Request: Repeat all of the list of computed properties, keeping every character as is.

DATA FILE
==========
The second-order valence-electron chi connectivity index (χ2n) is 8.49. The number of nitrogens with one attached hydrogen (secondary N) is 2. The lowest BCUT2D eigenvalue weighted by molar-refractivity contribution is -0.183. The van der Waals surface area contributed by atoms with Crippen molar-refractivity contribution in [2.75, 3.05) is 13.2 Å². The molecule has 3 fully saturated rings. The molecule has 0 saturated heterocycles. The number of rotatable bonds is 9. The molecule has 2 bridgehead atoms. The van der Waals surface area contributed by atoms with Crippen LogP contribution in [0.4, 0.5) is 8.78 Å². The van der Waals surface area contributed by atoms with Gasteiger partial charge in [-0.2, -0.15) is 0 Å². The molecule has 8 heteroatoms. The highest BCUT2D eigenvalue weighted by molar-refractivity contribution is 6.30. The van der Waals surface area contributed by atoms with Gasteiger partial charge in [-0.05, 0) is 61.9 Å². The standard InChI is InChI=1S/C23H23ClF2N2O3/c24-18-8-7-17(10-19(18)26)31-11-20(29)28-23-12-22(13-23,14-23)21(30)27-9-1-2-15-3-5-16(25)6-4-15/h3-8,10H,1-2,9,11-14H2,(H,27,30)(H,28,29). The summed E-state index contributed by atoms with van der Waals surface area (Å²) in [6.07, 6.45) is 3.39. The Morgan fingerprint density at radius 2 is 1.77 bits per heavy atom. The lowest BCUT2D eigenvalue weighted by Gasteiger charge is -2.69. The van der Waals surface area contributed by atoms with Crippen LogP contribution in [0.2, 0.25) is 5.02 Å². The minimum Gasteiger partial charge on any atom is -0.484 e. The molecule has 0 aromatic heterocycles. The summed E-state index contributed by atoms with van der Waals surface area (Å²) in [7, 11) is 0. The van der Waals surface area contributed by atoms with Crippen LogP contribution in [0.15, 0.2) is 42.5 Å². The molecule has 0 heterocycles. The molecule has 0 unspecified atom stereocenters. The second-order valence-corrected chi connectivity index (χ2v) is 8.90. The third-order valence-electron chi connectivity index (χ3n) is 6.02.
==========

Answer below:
The second-order valence-electron chi connectivity index (χ2n) is 8.49. The number of nitrogens with one attached hydrogen (secondary N) is 2. The lowest BCUT2D eigenvalue weighted by molar-refractivity contribution is -0.183. The van der Waals surface area contributed by atoms with Crippen molar-refractivity contribution in [2.75, 3.05) is 13.2 Å². The molecule has 3 fully saturated rings. The molecule has 0 saturated heterocycles. The number of rotatable bonds is 9. The molecule has 2 bridgehead atoms. The van der Waals surface area contributed by atoms with Crippen LogP contribution in [0.4, 0.5) is 8.78 Å². The van der Waals surface area contributed by atoms with Gasteiger partial charge in [-0.2, -0.15) is 0 Å². The molecule has 8 heteroatoms. The highest BCUT2D eigenvalue weighted by molar-refractivity contribution is 6.30. The van der Waals surface area contributed by atoms with Gasteiger partial charge in [-0.05, 0) is 61.9 Å². The standard InChI is InChI=1S/C23H23ClF2N2O3/c24-18-8-7-17(10-19(18)26)31-11-20(29)28-23-12-22(13-23,14-23)21(30)27-9-1-2-15-3-5-16(25)6-4-15/h3-8,10H,1-2,9,11-14H2,(H,27,30)(H,28,29). The summed E-state index contributed by atoms with van der Waals surface area (Å²) in [6.07, 6.45) is 3.39. The Morgan fingerprint density at radius 2 is 1.77 bits per heavy atom. The lowest BCUT2D eigenvalue weighted by Gasteiger charge is -2.69. The van der Waals surface area contributed by atoms with Crippen LogP contribution in [0.2, 0.25) is 5.02 Å². The minimum Gasteiger partial charge on any atom is -0.484 e. The molecule has 0 aromatic heterocycles. The summed E-state index contributed by atoms with van der Waals surface area (Å²) in [7, 11) is 0. The van der Waals surface area contributed by atoms with Crippen LogP contribution in [0.15, 0.2) is 42.5 Å². The molecule has 0 heterocycles. The molecule has 0 unspecified atom stereocenters. The second-order valence-corrected chi connectivity index (χ2v) is 8.90. The third-order valence-electron chi connectivity index (χ3n) is 6.02.